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Opinion: Queensway Farm smart, long-term investment for Prince George

Maybe taxpayers would be better off thinking of this farm as something like investing in a museum.
A group calling themselves the Queensway Five are asking the City of Prince George to purchase the Queensway Farm.

Last week, the Citizen ran a story about a collection of groups requesting the city purchase Queensway Farm for the community and hold it for future generations for food security.

The Queensway Farm is located along the Hudson’s Bay wetland and is one of the last farms in the Bowl area, currently owned by Ed and Lynn Gilliard. 

Forget the megaparks and roundabouts. This is where the value for money is.   

We’ve lost a lot of agricultural expertise in our region. With the passing of John Ryser, the closure of the Experimental Farm, and the dramatic decline of our food security, it’s time we come together as a community to maintain this heritage with an eye on the future.

Maybe taxpayers would be better off thinking of this farm as something like investing in a museum.

But not a museum in the traditional sense.  What I mean is a living, working testament to that crazy time in history when we actually grew our own food!  When potato kings like John Ryser were winning potato seed championships year after year, 13 in total.  When we not only made our own ice-cream (Frozen Paddle still does this) but we supplied the entire north with dairy and egg products.

It would be a great place to learn about farming in the region, get people involved in the industry, and inspire people to grow food.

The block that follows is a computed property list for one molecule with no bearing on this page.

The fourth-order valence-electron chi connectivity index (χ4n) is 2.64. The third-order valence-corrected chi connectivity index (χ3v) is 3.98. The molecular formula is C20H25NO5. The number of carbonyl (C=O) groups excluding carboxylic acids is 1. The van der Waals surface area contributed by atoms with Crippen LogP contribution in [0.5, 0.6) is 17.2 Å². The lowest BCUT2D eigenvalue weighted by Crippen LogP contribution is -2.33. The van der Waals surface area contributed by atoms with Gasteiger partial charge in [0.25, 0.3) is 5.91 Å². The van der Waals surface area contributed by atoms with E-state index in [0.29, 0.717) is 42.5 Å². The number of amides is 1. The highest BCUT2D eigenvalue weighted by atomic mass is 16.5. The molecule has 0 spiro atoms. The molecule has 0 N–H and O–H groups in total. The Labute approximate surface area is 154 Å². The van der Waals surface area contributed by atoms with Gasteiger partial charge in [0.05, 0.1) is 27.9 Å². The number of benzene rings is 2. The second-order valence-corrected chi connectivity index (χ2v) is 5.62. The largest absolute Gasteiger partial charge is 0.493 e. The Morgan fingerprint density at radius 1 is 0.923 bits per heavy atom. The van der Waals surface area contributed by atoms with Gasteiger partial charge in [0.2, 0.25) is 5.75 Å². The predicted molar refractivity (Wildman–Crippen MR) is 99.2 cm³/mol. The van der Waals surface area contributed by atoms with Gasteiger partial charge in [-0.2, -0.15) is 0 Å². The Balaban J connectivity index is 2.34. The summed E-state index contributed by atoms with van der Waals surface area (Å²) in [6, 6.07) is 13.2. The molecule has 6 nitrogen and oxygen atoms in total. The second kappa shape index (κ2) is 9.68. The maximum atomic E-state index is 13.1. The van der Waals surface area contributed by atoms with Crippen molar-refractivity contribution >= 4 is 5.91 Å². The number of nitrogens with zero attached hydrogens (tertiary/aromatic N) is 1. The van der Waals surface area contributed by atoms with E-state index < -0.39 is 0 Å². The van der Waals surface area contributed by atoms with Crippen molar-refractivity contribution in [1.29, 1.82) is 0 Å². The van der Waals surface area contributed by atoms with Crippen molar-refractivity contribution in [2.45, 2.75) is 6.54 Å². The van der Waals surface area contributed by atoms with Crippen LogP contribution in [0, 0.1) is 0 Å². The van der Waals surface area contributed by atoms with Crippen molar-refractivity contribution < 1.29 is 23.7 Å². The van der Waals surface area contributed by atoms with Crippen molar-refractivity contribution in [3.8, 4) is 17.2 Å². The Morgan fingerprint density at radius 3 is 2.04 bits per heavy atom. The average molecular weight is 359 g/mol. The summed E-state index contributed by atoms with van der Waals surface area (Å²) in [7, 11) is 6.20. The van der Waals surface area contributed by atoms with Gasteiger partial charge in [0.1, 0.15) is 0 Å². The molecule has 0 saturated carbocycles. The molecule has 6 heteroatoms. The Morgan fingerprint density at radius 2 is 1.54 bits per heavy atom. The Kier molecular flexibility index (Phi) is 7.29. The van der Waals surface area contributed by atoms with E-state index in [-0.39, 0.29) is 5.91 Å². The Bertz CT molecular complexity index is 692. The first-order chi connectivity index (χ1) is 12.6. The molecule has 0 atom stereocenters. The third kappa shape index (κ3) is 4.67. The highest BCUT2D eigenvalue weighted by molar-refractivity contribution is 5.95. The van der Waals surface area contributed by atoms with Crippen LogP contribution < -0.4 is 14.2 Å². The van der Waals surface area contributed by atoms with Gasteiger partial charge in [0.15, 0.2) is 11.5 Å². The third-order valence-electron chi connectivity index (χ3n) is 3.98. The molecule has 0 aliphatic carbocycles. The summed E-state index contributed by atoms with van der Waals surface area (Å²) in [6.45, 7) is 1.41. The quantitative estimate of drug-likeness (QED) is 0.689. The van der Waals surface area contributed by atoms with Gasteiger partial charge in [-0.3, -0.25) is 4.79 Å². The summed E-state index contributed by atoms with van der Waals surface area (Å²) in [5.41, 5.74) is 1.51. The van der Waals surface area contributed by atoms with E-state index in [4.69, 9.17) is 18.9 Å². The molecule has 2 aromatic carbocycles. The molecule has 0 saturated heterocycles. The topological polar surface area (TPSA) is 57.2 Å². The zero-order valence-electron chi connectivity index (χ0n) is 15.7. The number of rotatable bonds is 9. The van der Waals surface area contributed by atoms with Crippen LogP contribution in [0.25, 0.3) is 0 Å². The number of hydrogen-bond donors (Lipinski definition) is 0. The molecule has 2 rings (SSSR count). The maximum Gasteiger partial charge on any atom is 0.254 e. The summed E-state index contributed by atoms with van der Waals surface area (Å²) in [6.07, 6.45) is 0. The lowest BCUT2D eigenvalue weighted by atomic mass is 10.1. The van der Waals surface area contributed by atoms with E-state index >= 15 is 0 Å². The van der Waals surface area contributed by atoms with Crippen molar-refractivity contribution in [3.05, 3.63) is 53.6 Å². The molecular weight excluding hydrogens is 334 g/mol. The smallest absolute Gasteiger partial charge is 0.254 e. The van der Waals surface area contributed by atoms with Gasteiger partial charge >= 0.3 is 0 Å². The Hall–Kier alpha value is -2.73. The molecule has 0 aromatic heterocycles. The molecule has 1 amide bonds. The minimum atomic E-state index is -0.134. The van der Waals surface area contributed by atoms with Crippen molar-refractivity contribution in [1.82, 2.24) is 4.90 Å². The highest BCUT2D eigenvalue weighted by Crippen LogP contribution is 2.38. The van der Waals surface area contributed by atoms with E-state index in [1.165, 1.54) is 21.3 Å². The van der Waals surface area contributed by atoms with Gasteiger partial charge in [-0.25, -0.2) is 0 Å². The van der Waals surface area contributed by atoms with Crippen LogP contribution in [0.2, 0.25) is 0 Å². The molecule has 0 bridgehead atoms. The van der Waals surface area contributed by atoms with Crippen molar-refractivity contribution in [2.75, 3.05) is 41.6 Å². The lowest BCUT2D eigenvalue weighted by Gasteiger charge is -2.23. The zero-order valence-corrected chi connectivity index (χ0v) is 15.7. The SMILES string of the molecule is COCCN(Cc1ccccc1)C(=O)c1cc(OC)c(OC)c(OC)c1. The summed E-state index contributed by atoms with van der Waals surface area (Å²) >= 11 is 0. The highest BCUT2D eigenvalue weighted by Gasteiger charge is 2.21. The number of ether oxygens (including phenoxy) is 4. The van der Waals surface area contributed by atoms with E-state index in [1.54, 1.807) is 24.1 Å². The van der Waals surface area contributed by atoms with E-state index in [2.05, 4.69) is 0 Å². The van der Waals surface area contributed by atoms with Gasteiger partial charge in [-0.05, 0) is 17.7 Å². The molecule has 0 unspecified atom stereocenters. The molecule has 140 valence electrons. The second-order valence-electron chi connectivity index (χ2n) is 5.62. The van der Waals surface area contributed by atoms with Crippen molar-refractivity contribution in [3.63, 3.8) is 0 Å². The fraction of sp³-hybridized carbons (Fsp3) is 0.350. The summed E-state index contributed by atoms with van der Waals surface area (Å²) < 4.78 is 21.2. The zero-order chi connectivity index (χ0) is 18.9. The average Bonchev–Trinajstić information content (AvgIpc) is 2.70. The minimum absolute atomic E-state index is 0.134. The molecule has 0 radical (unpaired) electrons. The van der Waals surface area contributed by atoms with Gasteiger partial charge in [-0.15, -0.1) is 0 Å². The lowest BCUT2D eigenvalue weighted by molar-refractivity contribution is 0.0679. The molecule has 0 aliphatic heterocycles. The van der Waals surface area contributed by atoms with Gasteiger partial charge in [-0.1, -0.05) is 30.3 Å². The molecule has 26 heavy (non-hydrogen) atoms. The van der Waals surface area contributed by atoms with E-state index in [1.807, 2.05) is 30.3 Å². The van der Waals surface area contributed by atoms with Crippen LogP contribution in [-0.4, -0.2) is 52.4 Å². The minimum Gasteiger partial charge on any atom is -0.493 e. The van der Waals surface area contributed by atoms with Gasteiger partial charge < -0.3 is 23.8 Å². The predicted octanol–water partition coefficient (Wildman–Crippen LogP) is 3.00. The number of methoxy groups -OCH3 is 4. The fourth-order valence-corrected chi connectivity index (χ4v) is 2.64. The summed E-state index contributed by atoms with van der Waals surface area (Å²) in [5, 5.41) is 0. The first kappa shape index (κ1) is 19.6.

A problem with agriculture today is it has left the local, human-scaled model behind.  Maybe too far behind.  Big operations with their biotech, GPS tractors and pesticides have reduced the Canadian farmer to just 2% of the population.  The average Canadian farmer isn’t really even a farmer anymore. They are more like a chemical company employee.

Maintaining the Queensway Farm reminds us of the efficiency and simplicity of the old days.

Fellow columnist and PG old-timer Eric Allen remembers one of the farms on the river below the cemetery. There were giant root cellars built into the side of the hill for preservation (caverns that may still exist) and students from PGSS and locals were employed to tend the crops, he said.

Student labour could come in handy come weeding time, as I would hope, and I’m told the Gilliard’s are adamant about that this would be a chemical-free operation.

Now I know, we have lots of farmland outside the Bowl, and governments should keep their noses out of the farming business and all that, but this would be so much more than that.  

And it’s a great deal. It’s less than half the cost of the $1.6 million roundabout we are building at the end of Foothills, which nobody seemed to bat an eye at. 

Heck, the way the price of food is going, it might even make money.

James Steidle is a Prince George writer.